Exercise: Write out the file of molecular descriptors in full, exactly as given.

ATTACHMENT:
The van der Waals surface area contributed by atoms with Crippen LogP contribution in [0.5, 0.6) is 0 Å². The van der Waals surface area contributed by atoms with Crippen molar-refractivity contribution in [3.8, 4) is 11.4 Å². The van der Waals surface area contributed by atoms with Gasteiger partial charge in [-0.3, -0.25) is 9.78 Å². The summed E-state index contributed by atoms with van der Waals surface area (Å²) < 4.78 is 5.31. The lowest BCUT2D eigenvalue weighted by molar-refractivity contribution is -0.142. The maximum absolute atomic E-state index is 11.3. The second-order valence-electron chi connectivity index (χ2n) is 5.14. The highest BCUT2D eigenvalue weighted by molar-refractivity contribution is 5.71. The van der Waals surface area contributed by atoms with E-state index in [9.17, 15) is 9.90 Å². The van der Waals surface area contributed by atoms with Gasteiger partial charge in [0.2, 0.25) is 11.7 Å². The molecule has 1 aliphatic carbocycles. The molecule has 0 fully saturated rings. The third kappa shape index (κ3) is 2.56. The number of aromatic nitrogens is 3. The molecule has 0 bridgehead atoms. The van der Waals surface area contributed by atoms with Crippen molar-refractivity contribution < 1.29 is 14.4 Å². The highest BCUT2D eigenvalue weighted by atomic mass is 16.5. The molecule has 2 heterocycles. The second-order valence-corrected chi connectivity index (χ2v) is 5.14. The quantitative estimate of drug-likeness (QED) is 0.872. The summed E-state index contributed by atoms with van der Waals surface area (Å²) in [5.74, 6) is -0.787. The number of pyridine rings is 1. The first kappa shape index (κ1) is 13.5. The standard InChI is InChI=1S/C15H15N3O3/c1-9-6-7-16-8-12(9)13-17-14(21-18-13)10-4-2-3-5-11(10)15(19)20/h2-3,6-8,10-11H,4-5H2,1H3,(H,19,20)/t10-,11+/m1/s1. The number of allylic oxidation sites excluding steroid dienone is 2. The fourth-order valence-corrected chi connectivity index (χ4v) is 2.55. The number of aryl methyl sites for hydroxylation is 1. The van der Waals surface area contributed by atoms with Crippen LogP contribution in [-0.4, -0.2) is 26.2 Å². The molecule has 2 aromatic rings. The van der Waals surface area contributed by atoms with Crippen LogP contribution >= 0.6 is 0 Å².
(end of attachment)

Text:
The van der Waals surface area contributed by atoms with Crippen LogP contribution in [0.5, 0.6) is 0 Å². The van der Waals surface area contributed by atoms with Crippen molar-refractivity contribution in [3.8, 4) is 11.4 Å². The van der Waals surface area contributed by atoms with Gasteiger partial charge in [-0.3, -0.25) is 9.78 Å². The summed E-state index contributed by atoms with van der Waals surface area (Å²) < 4.78 is 5.31. The lowest BCUT2D eigenvalue weighted by molar-refractivity contribution is -0.142. The maximum absolute atomic E-state index is 11.3. The second-order valence-electron chi connectivity index (χ2n) is 5.14. The highest BCUT2D eigenvalue weighted by molar-refractivity contribution is 5.71. The van der Waals surface area contributed by atoms with E-state index in [9.17, 15) is 9.90 Å². The van der Waals surface area contributed by atoms with Gasteiger partial charge in [0.2, 0.25) is 11.7 Å². The molecule has 1 aliphatic carbocycles. The molecule has 0 fully saturated rings. The third kappa shape index (κ3) is 2.56. The number of aromatic nitrogens is 3. The molecule has 0 bridgehead atoms. The van der Waals surface area contributed by atoms with Crippen molar-refractivity contribution < 1.29 is 14.4 Å². The highest BCUT2D eigenvalue weighted by atomic mass is 16.5. The molecule has 2 heterocycles. The second-order valence-corrected chi connectivity index (χ2v) is 5.14. The quantitative estimate of drug-likeness (QED) is 0.872. The summed E-state index contributed by atoms with van der Waals surface area (Å²) in [5.74, 6) is -0.787. The number of pyridine rings is 1. The first kappa shape index (κ1) is 13.5. The standard InChI is InChI=1S/C15H15N3O3/c1-9-6-7-16-8-12(9)13-17-14(21-18-13)10-4-2-3-5-11(10)15(19)20/h2-3,6-8,10-11H,4-5H2,1H3,(H,19,20)/t10-,11+/m1/s1. The number of allylic oxidation sites excluding steroid dienone is 2. The fourth-order valence-corrected chi connectivity index (χ4v) is 2.55. The number of aryl methyl sites for hydroxylation is 1. The van der Waals surface area contributed by atoms with Crippen LogP contribution in [-0.4, -0.2) is 26.2 Å². The molecule has 2 aromatic rings. The van der Waals surface area contributed by atoms with Crippen LogP contribution >= 0.6 is 0 Å².